Manekshaw was ‘true friend of Bangladesh’, Dhaka dailyJune 29th, 2008 - 1:08 pm ICT by IANS
Dhaka, June 29 (IANS) Former Indian Army chief Field Marshal Sam Manekshaw was “a true friend of Bangladesh” without whom “things could have been different for us”, a Dhaka daily newspaper said, paying tribute to the man who scripted the country’s liberation from Pakistan in 1971. “We pay tribute to Sam Manekshaw. A gentleman soldier, one given to wit that matched his seriousness, he was committed to our cause. Had he not been around in 1971, things could well have been different for us. He was our true friend and ally and will always be our pride, just as he is India’s, and a source of inspiration for all of us in Bangladesh,” the Daily Star said in an editorial Sunday.
“All Indians will remember for long the singular contributions he made toward upholding the prestige of their country through shaping a military victory against Pakistan in 1971,” it said.
“For the people of Bangladesh, Manekshaw remains, and will remain, a shining symbol of friendship in a time of their greatest need,” the English language daily said.
Manekshaw was India’s army chief in 1971. The joint India-Bangladesh forces led by Lt. Gen. Jagjit Singh Aurora, then head of the Indian Army’s Eastern Command, and Bangladesh’s Col. M.A.G. Osmany carried out the military campaign Dec 3-16 that culminated in the surrender of 93,000 Pakistani troops and the creation of Bangladesh.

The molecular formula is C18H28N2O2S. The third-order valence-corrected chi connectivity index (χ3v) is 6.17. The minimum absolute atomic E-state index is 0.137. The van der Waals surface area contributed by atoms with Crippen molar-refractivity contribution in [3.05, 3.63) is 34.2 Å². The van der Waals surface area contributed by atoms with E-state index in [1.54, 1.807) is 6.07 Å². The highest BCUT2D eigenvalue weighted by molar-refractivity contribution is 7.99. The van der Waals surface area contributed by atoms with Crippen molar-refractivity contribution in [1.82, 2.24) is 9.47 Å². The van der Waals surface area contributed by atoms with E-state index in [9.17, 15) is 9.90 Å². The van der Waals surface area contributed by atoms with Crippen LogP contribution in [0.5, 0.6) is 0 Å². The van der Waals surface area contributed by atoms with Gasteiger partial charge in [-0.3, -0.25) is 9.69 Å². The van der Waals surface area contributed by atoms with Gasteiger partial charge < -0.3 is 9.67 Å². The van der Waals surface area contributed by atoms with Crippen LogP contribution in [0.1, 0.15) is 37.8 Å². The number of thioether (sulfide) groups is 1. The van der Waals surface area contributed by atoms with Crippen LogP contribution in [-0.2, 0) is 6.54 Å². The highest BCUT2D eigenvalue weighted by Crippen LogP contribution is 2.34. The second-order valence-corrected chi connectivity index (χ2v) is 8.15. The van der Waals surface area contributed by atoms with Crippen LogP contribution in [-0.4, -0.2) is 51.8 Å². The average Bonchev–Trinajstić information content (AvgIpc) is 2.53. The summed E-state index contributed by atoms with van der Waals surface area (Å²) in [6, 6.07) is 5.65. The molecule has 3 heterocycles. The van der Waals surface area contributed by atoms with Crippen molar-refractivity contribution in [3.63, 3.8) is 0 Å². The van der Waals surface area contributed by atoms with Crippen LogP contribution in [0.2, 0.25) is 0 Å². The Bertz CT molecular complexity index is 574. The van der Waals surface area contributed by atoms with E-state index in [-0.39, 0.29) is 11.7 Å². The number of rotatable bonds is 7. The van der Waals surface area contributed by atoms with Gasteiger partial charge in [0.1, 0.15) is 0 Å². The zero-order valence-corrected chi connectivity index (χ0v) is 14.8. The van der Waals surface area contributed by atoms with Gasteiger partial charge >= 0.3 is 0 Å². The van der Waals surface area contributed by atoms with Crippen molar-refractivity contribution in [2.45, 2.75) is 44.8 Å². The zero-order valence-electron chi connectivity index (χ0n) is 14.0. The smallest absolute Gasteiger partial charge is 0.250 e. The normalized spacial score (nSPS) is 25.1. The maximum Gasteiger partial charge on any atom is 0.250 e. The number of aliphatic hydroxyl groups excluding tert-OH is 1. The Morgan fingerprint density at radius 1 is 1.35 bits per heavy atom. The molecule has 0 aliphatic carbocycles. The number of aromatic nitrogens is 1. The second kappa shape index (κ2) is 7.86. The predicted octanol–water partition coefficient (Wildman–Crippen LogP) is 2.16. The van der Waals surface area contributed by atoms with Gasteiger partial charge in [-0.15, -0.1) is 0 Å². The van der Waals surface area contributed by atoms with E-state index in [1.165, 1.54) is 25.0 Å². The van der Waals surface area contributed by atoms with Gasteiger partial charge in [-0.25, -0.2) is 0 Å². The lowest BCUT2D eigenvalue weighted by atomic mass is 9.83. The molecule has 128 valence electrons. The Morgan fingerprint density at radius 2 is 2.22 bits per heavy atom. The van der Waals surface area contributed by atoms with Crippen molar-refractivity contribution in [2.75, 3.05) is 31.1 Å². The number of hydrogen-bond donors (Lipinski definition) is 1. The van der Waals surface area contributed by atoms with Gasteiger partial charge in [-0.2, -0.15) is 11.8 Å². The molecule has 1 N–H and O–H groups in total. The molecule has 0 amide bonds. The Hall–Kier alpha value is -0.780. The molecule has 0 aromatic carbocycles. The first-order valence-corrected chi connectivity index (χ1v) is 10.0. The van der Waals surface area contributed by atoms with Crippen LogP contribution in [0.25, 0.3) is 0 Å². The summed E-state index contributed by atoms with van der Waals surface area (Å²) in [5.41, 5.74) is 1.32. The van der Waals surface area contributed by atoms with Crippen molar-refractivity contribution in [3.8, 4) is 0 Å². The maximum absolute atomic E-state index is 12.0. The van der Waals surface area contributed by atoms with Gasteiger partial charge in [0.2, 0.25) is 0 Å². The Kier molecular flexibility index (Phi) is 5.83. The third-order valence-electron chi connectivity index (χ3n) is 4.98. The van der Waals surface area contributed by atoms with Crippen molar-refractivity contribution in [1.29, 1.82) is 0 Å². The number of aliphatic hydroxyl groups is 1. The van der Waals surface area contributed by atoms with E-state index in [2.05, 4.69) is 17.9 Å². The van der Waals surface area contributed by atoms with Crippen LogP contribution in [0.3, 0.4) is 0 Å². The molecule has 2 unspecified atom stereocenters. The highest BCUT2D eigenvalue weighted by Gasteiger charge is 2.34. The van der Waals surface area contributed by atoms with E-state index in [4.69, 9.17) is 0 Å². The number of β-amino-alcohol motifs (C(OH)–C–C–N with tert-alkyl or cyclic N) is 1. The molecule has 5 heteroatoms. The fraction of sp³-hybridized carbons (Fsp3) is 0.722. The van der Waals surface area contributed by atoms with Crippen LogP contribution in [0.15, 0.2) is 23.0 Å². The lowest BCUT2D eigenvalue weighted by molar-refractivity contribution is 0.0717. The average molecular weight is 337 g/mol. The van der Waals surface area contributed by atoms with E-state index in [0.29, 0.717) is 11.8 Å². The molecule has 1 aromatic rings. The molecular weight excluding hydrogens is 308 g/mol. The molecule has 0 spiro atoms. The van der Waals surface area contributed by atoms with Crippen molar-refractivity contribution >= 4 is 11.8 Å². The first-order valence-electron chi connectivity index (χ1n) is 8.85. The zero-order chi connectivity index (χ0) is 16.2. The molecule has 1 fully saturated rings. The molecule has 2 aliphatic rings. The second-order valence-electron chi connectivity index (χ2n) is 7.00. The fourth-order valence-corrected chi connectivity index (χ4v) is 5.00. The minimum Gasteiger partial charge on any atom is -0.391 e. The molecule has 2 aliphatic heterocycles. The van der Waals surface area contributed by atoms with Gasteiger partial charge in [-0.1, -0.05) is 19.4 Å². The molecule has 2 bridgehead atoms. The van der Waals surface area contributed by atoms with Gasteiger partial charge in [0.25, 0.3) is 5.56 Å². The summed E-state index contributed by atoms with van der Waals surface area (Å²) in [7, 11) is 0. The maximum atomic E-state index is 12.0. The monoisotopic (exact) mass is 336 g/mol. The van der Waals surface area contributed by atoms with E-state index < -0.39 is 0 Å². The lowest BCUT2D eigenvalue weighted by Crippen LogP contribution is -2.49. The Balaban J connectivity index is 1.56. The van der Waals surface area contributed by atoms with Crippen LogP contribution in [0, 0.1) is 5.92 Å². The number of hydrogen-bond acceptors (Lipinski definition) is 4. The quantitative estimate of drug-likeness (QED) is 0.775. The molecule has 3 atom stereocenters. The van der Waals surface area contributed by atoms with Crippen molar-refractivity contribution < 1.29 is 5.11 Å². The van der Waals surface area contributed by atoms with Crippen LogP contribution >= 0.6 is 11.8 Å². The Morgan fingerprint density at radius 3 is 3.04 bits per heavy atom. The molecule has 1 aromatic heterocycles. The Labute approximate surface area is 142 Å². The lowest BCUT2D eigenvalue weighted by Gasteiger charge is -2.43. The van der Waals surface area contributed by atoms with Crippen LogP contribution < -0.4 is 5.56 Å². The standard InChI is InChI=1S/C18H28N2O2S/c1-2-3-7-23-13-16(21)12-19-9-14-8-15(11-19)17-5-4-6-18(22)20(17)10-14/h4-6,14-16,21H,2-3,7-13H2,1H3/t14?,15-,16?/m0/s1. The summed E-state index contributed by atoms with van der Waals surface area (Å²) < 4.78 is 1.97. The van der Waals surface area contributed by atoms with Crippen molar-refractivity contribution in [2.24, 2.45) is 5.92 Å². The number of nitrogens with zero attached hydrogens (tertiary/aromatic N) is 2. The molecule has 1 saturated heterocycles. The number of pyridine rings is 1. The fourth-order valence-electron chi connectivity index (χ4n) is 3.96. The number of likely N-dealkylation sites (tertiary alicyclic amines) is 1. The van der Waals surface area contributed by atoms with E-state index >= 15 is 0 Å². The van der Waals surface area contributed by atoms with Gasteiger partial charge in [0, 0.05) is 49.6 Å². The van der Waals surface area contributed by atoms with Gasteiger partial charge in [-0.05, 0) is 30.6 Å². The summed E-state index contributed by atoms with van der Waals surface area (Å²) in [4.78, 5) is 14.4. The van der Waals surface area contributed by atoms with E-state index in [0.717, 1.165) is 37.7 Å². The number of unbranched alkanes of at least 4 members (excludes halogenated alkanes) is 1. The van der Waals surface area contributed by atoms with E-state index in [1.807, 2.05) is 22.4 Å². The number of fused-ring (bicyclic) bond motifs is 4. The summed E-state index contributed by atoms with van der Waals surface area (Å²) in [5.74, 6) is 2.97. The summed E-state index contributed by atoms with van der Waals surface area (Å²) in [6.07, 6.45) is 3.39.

“As the chief of the Indian Army, he was one individual who acknowledged early on in 1971 the odds the people of Bangladesh were up against in their war of liberation against a genocidal Pakistan army.”
“It was through his unparalleled commitment to the cause of justice for Bengalis that he was able to strategise the course of a war which would culminate in the liberation of Bangladesh,” the newspaper said of Manekshaw.
“Yet it is also remembered by the people of this country that Manekshaw brought no jingoism to bear on the battle plans he shaped in 1971,” the editorial said, recalling that Manekshaw had been “honest” in telling the then Indian leadership that it should not make haste in launching military operations in the then East Pakistan.
In December 1971, “Pakistan gave him a convenient reason to hit back when its air force struck Indian cities on the western front in early December. Less than a fortnight later, half of Pakistan was gone and Bangladesh emerged, bloodied but unbowed, as a free nation,” the newspaper observed.
Manekshaw, the iconic architect of India’s 1971 military victory over Pakistan, died early Friday at a military hospital in Wellington, Tamil Nadu. He was 94.
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